Randy Hanson has reported for the Star-Observer since 1997. He came to Hudson after 11 years with the Inter-County Leader at Frederic, and eight years of teaching social studies. He’s a graduate of UW-Eau Claire.
- Member for
- 5 years 2 weeks
A Woodbury, Minn., church is establishing a second place of worship in Hudson. Five Oaks Church will hold its first public service Sunday, Sept. 9, at 10 a.m. in the multi-purpose room at Hudson Middle School (use north doors). The launching of the Hudson church is part of a trend among Protestant churches to establish multiple campuses, according to the Rev.
Al Keller, president of GCI Builders Inc. of St. Cloud, Minn., says his company will decide soon whether to proceed with redeveloping the River City Center property in downtown Hudson. "Either it will go ahead in the next two weeks or it won't. One of the two," Keller said when contacted by telephone last week. He said he was gathering final estimates on what it would cost to demolish the existing building and replace it with a complex housing a hotel, restaurants, retail shops, residential condominiums and underground parking garages.
The city of Hudson has applied to the Department of Natural Resources for a Stewardship Grant of $525,000 to help pay for acquisition of the former Hudson Medical Center property at the west end of Wisconsin Street. The city purchased the nearly seven acres from Hudson Hospital in April 2006, paying just over $1 million. The city is planning to restore the area to open green space with gardens and trails, and make it available for wildlife and nature observation, picnicking, hiking and other non-motorized trail activities. The property would become part of adjacent Prospect Park.
Housing construction remains sluggish in Hudson, according to a quarterly report from the office of the city's assessor and building inspector. While the number of building permits issued for single-family homes between April 1 and June 30 was off by just two from 2006, there was a precipitous drop-off in permits for multi-family housing, the report indicates. The city issued 29 permits for single-family homes in the second quarter of 2007, compared to 31 permits during the same period of 2006. No permits for multiple-family housing were issued in the second quarter of this year.
His love kept taking him higher and higher. Dag Olav Selander didn't want to ask his sweetheart to marry him in an ordinary way. Instead, he got up early last Friday morning and spray-painted the proposal in the grass at her mother's and stepfather's place at the corner of Wisconsin and Ninth streets. Then the young pilot took her on a plane ride over Hudson, under the pretext that she was going to photograph her parents' house. When they were over the house, she looked down and saw the message, "Marry me Jade." "At first, I just looked at it and thought, is this real?" Jade Broughton sai
Dr. Patrick McCann has announced that he will be leaving Hudson Physicians Clinic at the end of 2007. He said in an Aug. 1 letter to his patients that he has accepted "an opportunity to continue in a role that will bring balance to my personal life and that will afford me the opportunity to spend more time with the people closest to me, my family." He added that he has mixed emotions about leaving the clinic where he has been a general practice physician for the past 20 years. "I have been honored to have shared in the lives of so many.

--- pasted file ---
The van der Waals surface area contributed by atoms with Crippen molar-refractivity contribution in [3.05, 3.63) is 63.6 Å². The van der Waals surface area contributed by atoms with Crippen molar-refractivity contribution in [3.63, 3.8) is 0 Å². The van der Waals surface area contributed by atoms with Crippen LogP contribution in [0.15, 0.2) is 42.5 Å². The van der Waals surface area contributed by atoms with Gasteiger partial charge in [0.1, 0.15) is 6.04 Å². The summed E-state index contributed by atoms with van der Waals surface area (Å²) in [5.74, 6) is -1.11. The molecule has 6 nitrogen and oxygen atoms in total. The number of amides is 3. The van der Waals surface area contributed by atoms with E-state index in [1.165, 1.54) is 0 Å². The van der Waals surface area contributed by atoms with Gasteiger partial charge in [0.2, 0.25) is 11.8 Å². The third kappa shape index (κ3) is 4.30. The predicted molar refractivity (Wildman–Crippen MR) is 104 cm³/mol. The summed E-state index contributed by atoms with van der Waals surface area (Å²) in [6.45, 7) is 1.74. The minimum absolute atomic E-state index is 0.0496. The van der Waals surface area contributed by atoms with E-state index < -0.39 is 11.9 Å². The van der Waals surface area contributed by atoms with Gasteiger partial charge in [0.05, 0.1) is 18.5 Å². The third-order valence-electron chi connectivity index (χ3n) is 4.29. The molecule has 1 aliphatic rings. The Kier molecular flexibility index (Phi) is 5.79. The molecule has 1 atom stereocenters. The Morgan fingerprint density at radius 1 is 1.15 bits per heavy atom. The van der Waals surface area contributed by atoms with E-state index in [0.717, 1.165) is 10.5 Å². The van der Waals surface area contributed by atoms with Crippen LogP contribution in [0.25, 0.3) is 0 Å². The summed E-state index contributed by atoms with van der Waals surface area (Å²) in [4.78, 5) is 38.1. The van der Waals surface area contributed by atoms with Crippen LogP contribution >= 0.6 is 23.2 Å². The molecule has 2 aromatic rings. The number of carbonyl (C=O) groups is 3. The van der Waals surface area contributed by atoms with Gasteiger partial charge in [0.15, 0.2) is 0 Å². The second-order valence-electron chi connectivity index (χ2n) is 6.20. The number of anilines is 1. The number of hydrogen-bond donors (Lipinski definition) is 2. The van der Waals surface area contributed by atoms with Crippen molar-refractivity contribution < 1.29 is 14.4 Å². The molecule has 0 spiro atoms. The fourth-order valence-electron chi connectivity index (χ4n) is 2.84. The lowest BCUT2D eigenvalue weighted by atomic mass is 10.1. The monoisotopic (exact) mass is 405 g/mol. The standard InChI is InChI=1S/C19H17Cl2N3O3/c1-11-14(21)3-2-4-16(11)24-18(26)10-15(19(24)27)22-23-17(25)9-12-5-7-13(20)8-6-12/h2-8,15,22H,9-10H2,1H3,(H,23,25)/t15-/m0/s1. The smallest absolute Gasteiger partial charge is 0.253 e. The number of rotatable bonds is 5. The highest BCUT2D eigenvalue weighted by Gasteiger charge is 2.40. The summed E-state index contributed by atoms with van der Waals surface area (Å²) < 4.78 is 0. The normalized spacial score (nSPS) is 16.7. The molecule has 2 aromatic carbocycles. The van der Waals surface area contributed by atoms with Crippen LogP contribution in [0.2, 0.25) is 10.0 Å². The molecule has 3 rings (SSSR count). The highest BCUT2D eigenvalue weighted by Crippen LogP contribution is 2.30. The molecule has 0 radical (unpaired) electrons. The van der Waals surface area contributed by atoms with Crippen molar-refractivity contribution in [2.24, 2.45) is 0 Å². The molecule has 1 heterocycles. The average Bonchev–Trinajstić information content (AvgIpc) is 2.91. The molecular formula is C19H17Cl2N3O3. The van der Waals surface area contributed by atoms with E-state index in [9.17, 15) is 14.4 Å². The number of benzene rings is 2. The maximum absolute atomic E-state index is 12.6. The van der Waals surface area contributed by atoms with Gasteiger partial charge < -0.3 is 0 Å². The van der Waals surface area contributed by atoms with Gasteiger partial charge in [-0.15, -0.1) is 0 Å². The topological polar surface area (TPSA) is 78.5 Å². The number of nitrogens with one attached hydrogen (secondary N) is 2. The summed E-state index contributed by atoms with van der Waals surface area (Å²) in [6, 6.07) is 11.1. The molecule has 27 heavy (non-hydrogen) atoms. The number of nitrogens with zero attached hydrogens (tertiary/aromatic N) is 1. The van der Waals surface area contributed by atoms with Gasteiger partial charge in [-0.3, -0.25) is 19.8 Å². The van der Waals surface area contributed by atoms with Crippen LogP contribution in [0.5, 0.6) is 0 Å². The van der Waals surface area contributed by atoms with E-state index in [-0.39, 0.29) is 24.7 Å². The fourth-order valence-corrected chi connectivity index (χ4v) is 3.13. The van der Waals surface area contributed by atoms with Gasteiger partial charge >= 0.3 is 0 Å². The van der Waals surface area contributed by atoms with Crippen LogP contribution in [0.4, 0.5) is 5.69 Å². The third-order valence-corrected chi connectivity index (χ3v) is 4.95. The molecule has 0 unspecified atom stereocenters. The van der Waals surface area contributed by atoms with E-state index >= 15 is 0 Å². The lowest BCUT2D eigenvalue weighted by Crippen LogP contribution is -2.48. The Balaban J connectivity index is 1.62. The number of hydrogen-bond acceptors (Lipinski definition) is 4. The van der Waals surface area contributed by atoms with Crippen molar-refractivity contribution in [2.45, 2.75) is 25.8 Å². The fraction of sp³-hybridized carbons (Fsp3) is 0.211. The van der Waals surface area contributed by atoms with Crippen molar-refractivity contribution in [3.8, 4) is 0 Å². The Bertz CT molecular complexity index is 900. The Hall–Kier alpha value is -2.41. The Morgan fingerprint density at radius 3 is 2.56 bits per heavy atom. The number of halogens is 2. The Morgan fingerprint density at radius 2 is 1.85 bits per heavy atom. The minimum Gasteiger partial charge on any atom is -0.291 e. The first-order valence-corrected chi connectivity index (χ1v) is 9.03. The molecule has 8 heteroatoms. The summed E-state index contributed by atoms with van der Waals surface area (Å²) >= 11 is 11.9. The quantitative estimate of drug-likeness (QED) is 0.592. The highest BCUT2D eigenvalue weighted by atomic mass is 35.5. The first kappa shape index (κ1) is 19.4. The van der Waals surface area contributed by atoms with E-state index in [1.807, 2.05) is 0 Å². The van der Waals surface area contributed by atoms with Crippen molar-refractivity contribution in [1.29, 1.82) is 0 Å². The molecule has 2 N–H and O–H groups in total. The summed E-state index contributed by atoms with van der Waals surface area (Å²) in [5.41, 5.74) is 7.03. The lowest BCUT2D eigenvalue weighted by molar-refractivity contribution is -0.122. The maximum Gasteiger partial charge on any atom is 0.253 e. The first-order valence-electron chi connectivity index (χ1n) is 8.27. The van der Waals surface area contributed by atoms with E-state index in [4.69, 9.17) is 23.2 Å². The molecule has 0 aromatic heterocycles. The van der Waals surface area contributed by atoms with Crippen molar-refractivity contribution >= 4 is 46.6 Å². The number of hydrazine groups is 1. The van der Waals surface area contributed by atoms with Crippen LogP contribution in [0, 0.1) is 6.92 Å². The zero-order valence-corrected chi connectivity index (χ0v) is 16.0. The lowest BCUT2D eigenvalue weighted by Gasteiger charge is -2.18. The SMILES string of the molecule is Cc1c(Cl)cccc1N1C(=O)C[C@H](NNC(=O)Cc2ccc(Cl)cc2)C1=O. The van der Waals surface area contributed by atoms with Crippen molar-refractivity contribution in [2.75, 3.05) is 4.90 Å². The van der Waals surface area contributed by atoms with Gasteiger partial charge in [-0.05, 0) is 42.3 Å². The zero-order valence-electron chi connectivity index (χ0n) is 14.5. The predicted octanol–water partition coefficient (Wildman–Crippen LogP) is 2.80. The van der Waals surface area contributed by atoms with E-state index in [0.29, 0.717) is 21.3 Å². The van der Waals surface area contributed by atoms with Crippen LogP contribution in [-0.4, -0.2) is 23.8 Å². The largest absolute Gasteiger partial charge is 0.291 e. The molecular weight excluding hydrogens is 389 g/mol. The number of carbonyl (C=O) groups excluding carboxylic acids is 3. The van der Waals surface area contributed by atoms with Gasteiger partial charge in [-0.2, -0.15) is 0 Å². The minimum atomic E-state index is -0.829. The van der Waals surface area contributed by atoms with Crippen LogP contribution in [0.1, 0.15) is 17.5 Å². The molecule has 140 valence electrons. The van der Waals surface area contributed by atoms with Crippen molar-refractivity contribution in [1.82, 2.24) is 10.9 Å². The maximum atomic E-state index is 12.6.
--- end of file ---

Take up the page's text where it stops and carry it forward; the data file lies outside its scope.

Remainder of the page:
Ramsey Lee has a message for young people with physical disabilities who are trying to decide whether to continue their education following high school. "I tell people of all abilities to go to college," he says. "Everybody has different gifts and talents they can give to society.
In a visit to Hudson last Friday, U.S. Rep. Ron Kind promised to work to prevent the Sierra Club from continuing to block construction of a new four-lane bridge over the St. Croix River at Stillwater, Minn. The environmental organization filed a lawsuit in federal court earlier this summer seeking to cut off funding for a new bridge. The Sierra Club says that building a new bridge without taking out the exiting lift bridge constructed in 1931 violates a rule of the St.
High fuel costs are beginning to have an effect on the city of Hudson's finances. City Finance Officer Betty Caruso reported at the Aug. 20 City Council meeting that the 2007 costs weren't budgeted for correctly. She said the result would be a $45,000 revenue shortfall if the city didn't take action to correct the problem. Caruso attributed the overrun to department budgeting that didn't reflect actual fuel costs for 2006, as well as unexpected increases in 2007. She thought that interest earned on city funds temporarily held in bank accounts would be enough to offset the budget shortage.
The Hudson City Council on Monday night agreed to amend the plan for the Red Cedar Canyon residential development to allow the conversion of a vacant condominium building into an assisted living facility. John Klingelhutz, the current owner of the 40-unit Vista Canyon building, told the council in July that three year's worth of attempts to sell units in the building had been unsuccessful. Klingelhutz said that he had supplied construction materials for the building, and had acquired ownership of it recently. Apex Management Inc.